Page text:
Many rules in sports are intended to make it harder to win’that’s the way the “best” stand out from the “rest.” Most rules are also designed to serve the higher, and more pretentious sounding, purpose of “leveling the playing field.”
What’s so special about a level playing field? The answer is simple: It’s the only way to allow the sport to determine who the real winners are. If the point of the competition is to see who’s best at the sport’as that sport is defined by its rules’the result won’t mean much if each player gets to choose which rules they’ll follow and which ones they’ll ignore.
To have a result that matters, everyone must be held to the same set of rules. If not, then it isn’t sport’a performance perhaps, but not sport where winning has real meaning.
Rules that aren’t ever enforced are worse than useless since they make a mockery of the whole game. Yet perfectly consistent enforcement is seldom if ever achievable.
Let’s use another example. Personal fouls in football are considered a serious offense’the penalty is high (15 yards) because the illegal actions involved have the potential to cause serious injury to other players. Not every player fouled gets hurt, and not every personal foul committed in a game results in a penalty, but those that are called are very costly to the team.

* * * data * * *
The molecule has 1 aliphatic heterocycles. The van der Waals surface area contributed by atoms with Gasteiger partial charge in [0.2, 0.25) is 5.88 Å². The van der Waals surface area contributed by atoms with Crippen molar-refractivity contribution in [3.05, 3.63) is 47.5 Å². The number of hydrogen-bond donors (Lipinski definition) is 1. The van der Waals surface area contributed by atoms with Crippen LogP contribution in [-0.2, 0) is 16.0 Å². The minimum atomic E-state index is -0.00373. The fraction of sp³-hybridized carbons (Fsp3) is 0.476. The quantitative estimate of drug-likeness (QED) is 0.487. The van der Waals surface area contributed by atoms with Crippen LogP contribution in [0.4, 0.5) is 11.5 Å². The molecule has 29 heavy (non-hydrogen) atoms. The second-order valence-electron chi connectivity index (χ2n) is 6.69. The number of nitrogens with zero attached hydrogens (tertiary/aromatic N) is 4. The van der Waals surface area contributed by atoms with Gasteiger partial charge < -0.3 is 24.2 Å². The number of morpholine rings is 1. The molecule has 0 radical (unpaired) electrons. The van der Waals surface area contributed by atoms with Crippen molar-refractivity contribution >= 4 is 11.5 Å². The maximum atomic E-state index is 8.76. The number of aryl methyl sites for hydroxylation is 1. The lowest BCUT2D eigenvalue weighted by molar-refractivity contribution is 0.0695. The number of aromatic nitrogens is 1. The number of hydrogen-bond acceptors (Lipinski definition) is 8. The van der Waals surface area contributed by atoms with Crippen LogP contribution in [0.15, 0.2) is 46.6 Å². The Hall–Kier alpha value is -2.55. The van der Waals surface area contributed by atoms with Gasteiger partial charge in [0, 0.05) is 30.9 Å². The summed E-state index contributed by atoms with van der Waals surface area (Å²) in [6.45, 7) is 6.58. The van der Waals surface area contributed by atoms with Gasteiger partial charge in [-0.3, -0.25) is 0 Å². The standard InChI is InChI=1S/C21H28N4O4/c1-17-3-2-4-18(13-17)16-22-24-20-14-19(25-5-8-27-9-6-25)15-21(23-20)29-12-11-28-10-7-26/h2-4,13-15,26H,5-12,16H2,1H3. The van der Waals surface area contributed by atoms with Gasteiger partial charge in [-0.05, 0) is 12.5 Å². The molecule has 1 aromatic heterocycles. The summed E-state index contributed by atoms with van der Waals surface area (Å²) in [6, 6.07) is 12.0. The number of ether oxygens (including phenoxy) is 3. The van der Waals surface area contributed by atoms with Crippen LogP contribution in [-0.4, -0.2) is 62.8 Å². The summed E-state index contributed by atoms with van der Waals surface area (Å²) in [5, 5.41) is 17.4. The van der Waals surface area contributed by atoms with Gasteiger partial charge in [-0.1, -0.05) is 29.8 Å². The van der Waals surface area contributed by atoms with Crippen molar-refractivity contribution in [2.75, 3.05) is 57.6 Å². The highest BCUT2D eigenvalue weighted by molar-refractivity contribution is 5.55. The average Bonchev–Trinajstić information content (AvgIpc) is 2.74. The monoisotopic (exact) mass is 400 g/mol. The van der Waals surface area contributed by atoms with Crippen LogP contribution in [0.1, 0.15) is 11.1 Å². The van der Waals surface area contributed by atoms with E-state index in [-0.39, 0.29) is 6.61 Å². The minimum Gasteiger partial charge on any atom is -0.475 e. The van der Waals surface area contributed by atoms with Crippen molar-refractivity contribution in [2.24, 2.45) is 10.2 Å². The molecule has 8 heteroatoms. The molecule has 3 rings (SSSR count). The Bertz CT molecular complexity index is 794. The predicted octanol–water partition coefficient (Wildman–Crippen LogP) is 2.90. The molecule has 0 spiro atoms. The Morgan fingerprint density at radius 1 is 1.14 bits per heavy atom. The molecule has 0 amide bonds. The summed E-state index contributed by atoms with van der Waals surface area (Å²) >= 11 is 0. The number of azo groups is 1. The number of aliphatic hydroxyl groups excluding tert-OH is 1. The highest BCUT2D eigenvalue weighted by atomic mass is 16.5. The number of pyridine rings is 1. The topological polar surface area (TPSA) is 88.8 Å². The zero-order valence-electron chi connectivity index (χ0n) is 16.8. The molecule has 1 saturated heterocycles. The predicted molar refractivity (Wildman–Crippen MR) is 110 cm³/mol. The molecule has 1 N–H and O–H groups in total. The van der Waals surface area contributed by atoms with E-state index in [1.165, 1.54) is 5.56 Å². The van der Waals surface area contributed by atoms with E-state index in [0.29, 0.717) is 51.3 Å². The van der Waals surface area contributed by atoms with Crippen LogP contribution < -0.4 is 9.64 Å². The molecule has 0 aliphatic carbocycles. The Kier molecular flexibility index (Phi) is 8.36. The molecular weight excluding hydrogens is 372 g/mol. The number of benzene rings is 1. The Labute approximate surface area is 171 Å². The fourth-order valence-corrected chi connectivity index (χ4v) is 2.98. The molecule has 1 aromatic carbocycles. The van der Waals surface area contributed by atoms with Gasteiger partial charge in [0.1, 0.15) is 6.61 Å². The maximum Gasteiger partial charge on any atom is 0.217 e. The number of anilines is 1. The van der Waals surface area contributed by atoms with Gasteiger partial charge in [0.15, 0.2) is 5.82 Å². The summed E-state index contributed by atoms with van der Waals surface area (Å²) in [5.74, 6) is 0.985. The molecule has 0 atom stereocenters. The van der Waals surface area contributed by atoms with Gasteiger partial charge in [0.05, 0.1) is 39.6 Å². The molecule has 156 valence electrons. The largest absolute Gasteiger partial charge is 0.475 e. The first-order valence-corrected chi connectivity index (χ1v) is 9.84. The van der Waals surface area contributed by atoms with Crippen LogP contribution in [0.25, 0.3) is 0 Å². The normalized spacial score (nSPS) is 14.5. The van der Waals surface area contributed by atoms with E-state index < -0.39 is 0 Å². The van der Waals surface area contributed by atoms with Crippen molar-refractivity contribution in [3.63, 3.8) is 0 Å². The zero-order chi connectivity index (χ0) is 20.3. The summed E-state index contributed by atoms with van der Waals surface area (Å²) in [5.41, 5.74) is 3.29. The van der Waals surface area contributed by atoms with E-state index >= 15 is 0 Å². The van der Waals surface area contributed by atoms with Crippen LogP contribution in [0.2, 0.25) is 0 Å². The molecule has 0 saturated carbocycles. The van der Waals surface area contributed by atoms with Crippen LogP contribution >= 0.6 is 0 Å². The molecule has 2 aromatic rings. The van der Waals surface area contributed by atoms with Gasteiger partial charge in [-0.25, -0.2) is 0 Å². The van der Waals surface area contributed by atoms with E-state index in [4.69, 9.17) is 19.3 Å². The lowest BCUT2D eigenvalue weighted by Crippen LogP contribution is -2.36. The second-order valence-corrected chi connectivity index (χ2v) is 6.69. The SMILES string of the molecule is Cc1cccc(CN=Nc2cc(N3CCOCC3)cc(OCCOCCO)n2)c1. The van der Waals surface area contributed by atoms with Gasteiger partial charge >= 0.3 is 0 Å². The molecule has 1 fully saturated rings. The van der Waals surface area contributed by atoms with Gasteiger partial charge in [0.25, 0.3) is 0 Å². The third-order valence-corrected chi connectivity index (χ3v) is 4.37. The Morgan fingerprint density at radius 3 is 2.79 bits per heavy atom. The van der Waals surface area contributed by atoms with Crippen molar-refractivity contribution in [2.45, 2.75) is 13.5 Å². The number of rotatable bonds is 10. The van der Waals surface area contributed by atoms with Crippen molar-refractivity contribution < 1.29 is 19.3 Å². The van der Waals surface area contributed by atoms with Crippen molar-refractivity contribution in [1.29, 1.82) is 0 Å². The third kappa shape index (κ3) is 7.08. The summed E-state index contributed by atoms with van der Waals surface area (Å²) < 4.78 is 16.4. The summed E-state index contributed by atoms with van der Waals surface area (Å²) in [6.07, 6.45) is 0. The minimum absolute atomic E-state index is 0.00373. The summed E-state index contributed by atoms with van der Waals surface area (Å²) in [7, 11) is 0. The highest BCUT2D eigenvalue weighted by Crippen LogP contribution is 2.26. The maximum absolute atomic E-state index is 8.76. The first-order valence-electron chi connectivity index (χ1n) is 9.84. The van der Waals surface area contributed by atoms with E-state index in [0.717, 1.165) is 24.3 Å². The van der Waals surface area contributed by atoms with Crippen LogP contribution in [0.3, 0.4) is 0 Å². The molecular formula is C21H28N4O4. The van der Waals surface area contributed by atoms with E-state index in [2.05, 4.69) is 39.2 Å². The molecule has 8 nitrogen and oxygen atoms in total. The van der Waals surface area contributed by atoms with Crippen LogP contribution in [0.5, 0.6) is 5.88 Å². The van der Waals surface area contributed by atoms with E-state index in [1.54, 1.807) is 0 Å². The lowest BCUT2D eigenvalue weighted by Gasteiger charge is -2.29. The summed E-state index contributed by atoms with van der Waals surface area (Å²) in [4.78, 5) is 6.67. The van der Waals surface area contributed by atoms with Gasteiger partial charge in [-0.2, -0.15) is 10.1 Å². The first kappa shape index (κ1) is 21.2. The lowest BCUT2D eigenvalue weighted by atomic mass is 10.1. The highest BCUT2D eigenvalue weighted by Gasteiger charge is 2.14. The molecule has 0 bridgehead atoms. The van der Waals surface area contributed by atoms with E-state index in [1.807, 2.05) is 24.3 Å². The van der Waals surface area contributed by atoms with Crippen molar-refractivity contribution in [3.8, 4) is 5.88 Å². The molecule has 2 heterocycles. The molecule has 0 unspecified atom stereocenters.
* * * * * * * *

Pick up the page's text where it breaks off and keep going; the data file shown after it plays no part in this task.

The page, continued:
Games are sometimes lost as a result of penalties, and players who incur too many of them might not get the contracts that they’d like. But the NFL’s leaders know that if fans believe that officials are inclined to tilt the playing field toward one team or another, it wouldn’t be long before everyone in the sport would suffer.
In many respects the rules of USA Equestrian remind me a lot of traffic laws. Many times they seem just plain stupid. I must admit to being occasionally guilty of speeding, yet I hate getting a traffic ticket. Whenever I’ve gotten them, I’ve reacted with, “Why me, I’m a very good driver? Besides, I wasn’t going as fast as most of the other drivers that didn’t get stopped.”
I also know that I’ll be spending the next couple of years thinking about points or else risk suffering through the real hardship that a temporary loss of my driver’s license would mean to me. When I’m feeling like the unlucky victim of the traffic cop, nothing about speed limits makes sense to me.